In effect, what Netanyahu is doing now is making it clear to Lapid, both directly and indirectly, the extent of national responsibility that rests on Lapid’s shoulders as head of the second-largest party in size, when threats from Syria and Iran are only intensifying. Netanyahu will use this tactic to attempt to recruit Lapid to his government, while enticing him with promises of being his “secret partner” in the most restricted of defense forums. But he also has another objective: In the event that Lapid does not evince signs of flexibility and continues to demand a narrow government of 18 ministers and legislation of the equal-burden law (to draft the ultra-Orthodox), Netanyahu will portray him to the public as childish, as someone who only sees his personal wants and who is unwilling to mobilize himself for the vital national interests of his country.

The first signs of this are already evident. Netanyahu’s people have started to attach labels to the Yesh Atid chairman such as “a handsome face” and “an inexperienced version” of the “responsible adult,” Netanyahu.

The victory party of Yesh Atid held on Saturday night in Kibbutz Netzer Sereni, at the same time as the official ceremony in which Netanyahu received the mandate to assemble a government, provided much ammunition for Netanyahu’s entourage.

The news broadcasts gave extensive coverage to showing Lapid on stage with a guitar, dressed in black like a rock star, while he performed the Beatles' hit, “With a Little Help from my Friends” (not a bad rendition at all). This earned him the nickname of “the singer” in Netanyahu’s entourage.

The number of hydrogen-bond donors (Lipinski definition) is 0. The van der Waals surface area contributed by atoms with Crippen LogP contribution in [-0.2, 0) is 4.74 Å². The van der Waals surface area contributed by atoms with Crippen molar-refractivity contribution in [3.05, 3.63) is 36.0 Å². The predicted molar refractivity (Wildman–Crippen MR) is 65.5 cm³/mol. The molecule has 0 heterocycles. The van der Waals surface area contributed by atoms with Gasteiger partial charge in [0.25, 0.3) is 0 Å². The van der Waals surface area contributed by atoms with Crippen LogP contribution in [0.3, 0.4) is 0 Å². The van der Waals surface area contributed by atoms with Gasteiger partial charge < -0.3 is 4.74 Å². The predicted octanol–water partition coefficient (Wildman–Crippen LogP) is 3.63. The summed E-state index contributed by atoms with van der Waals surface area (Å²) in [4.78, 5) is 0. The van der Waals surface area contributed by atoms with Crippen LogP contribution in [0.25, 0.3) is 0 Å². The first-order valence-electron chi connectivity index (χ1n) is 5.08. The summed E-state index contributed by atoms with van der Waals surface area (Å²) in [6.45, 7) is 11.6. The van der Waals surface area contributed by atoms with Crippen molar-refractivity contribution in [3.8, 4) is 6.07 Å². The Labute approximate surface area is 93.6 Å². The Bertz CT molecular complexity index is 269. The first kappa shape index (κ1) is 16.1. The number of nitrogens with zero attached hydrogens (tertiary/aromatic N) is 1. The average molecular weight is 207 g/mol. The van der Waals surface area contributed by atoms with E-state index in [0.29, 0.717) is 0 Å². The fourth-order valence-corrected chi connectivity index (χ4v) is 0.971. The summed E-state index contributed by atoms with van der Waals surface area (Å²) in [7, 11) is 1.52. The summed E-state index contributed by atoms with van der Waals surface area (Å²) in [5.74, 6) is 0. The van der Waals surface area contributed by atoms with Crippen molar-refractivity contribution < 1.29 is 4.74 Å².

“With all due respect to Lapid’s Woodstock Festival,” said one of the prime minister’s people scornfully, “we have a state here beset by with many problems that need to be addressed.”

But despite all the spins and tricks, it seems that "the singer” evinces toughness in the unofficial coalition negotiations taking place over recent days.

But this is just the beginning. The public pressure on Lapid is expected to increase as the coalition negotiations advance. It will be interesting to see whether under these circumstances, Lapid, who was elected to promote a civil economic agenda, will avoid falling into the security-spin honey-trap, the one which many good men have fallen into before.

Mazal Mualem started her journalistic career during her military service, where she was assigned to the Bamachane army weekly newspaper. After her studies, she worked for the second leading Israeli daily Maariv. In 1998 she joined Haaretz, covering local governance, and later, she was appointed chief political analyst of the paper. After 12 years with Haaretz, she returned to Maariv as their chief political analyst.